Stress and Your Bowel’s Irritation

In this article, Psychologist Mr. Henry Lew introduces us to what Irritable Bowel Syndrome (IBS) is about and the role of psychological intervention in improving the quality of life. Henry practices at Mind Care Therapy Suites, where he helps patients with a broad range of conditions including those with chronic medical and especially gastro-intestinal conditions.  

Life With Irritable Bowel Syndrome (IBS)

Alice* notices pain in her stomach when she was about to leave home. Her stomach has been bloated earlier in the morning. She was hoping the bloating will go away and the pain will not come. As her pain intensifies, Alice wonders if she should cancel her lunch appointment. When Alice thinks about the recommended diet for her health, she felt more discouraged.

Alan* gets back to his work cubicle and restarted working on his project. Less than 15 minutes into his work, he feels a strong churning in his bowels. It was hard to concentrate on his work and Alan had to visit the washroom the 6th time. There was no actual bowel movement. Alan felt helpless and frustrated at the disruption to his work.

Background about IBS

Irritable bowel syndrome  was the medical condition Alice and Alan experienced.

IBS is a gastrointestinal disorder that is fairly common but unfortunately not fully understood. Symptoms include abdominal pain; changes to frequency and consistency of bowel movements (e.g., constipation, diarrhea); excessive wind and bloating of stomach. It occurs in about 10% of the population, across all age group and race, with women being 2 to 3 times more likely to be diagnosed.

Stress and IBS

Stress has been identified to be one of the main contributors to IBS. Stress increases cortisol and impacts the emotional motor system (limbic and paralimbic structures). Stress also impacts immunity. These processes contribute to IBS symptoms.

Living with IBS is stressful. Symptoms hampers individuals’ productivity and functioning. Individuals experience uncertainty, lost and fear, about when IBS will strike and how their lives will be affected. They also experience frustration, loss and sadness over the loss of their lifestyle, diet and physical activities. They are often misunderstood by others as making a mountain out of a molehill, somatizing or malingering. In some cases, symptoms can even can interfere with physical intimacy and affected marital relationships.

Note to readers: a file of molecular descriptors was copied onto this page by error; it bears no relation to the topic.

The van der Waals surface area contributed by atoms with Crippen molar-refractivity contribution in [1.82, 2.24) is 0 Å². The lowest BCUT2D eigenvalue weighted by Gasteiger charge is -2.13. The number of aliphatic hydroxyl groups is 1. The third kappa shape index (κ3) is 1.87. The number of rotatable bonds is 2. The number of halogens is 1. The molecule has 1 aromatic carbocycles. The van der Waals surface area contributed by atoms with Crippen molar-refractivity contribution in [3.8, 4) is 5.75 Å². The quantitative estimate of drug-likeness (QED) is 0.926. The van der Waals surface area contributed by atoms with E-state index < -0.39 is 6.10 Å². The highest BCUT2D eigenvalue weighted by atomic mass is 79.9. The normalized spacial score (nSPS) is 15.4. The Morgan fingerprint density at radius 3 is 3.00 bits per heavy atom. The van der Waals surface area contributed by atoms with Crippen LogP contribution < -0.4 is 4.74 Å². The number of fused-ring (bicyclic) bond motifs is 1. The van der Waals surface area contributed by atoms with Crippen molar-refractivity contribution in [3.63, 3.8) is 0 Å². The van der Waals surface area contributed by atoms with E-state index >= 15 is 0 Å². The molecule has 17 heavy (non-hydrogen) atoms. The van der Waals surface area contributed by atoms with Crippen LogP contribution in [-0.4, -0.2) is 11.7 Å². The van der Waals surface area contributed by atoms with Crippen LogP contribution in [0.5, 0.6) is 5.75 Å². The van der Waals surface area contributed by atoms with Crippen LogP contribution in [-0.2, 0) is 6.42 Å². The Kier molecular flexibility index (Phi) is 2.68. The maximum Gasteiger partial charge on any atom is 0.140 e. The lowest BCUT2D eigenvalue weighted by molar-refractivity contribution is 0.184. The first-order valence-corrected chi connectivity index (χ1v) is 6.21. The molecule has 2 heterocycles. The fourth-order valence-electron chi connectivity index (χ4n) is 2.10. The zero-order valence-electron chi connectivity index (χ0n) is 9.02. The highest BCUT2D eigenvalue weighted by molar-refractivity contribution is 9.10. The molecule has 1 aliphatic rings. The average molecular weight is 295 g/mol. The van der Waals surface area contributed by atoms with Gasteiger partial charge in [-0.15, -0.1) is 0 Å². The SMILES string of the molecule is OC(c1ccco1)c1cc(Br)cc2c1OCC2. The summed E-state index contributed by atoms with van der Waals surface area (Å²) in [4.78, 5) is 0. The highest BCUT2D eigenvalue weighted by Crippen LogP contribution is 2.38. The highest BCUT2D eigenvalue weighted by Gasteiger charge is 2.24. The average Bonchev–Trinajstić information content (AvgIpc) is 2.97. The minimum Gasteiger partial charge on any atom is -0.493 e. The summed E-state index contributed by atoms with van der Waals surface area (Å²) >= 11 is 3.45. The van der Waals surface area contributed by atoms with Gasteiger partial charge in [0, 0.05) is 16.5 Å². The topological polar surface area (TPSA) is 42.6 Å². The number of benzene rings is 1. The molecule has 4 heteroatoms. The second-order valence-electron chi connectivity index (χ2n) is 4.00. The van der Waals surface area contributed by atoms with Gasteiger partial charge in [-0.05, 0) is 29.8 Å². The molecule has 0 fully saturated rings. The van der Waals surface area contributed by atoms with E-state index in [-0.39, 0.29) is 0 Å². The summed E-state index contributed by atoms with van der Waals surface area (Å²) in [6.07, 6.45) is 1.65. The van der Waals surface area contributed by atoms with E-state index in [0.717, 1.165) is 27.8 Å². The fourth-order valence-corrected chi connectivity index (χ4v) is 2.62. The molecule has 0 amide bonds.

IBS is a medical illness – it is not a purely psychiatric illness, nor is it “all in the head”. However, stress and IBS forms a vicious cycle. Stress can trigger gastro-intestinal symptoms, and in turn these symptoms are stressful to manage, which contributes to activation of abdominal symptoms symptoms and a continuation of this cycle. 

Psychiatric/Psychological Treatment & IBS

Given the role of stress in IBS, clinical treatment guidelines recommend psychiatric and psychological interventions to help break the feedback loop between stress and IBS symptoms. Weekly psychotherapy sessions have helped individuals with IBS reduce symptoms of IBS and enhance their everyday functioning and quality of life.

There is a range of psychotherapy for IBS. Cognitive Behavioural Therapy (CBT) and relaxation techniques help individuals manage triggers, thoughts and feelings that contributes to IBS related stress. Acceptance and Commitment Therapy and mindfulness help individuals continue to lead a life driven by what they value, and accept and adapt to the stress and lifestyle changes. Other forms of psychotherapy help individuals deal with related underlying psychological stressors and issues, or problems that arise as a result of IBS symptoms. 

Living with IBS

Alice* and Alan* eventually went for psychotherapy sessions at the recommendations of their doctors. Both realized that they needed more than medication to help them manage their IBS related stress. They also become aware that they needed more help than what they were doing to cope with their lifestyle changes.

Through psychotherapy, Alan identified triggers that contributes to his stress to minimize his IBS flare ups. He manages his thoughts and feelings when he feels stress during an IBS flare. Through psychotherapy, Alice flexibly adapt to the challenges and uncertainty of symptom flare-ups and continues to lead a fulfilling social life. She also finds motivation to make lifestyle behavioural changes to her diet,

Psychotherapy helps individuals continue to lead the life they aspire despite having IBS. Here are some things you can do to cope on your own:

    • Slow down your life
    • Find ways to relax
    • Keep a diary about what causes your IBS flare up
    • Consult your doctor/dietitian on a suitable diet for you

You deserve a better life. As you embark on this journey to reclaim and rebuild your life, we are here for you as you take the first steps.


*Names and situations have been modified

References
Fukudo, S., Okumura, T., Inamori, M., Okuyama, Y., Kanazawa, M., Kamiya, T., … & Koike, K. (2021). Evidence-based clinical practice guidelines for irritable bowel syndrome 2020. Journal of gastroenterology, 1-25.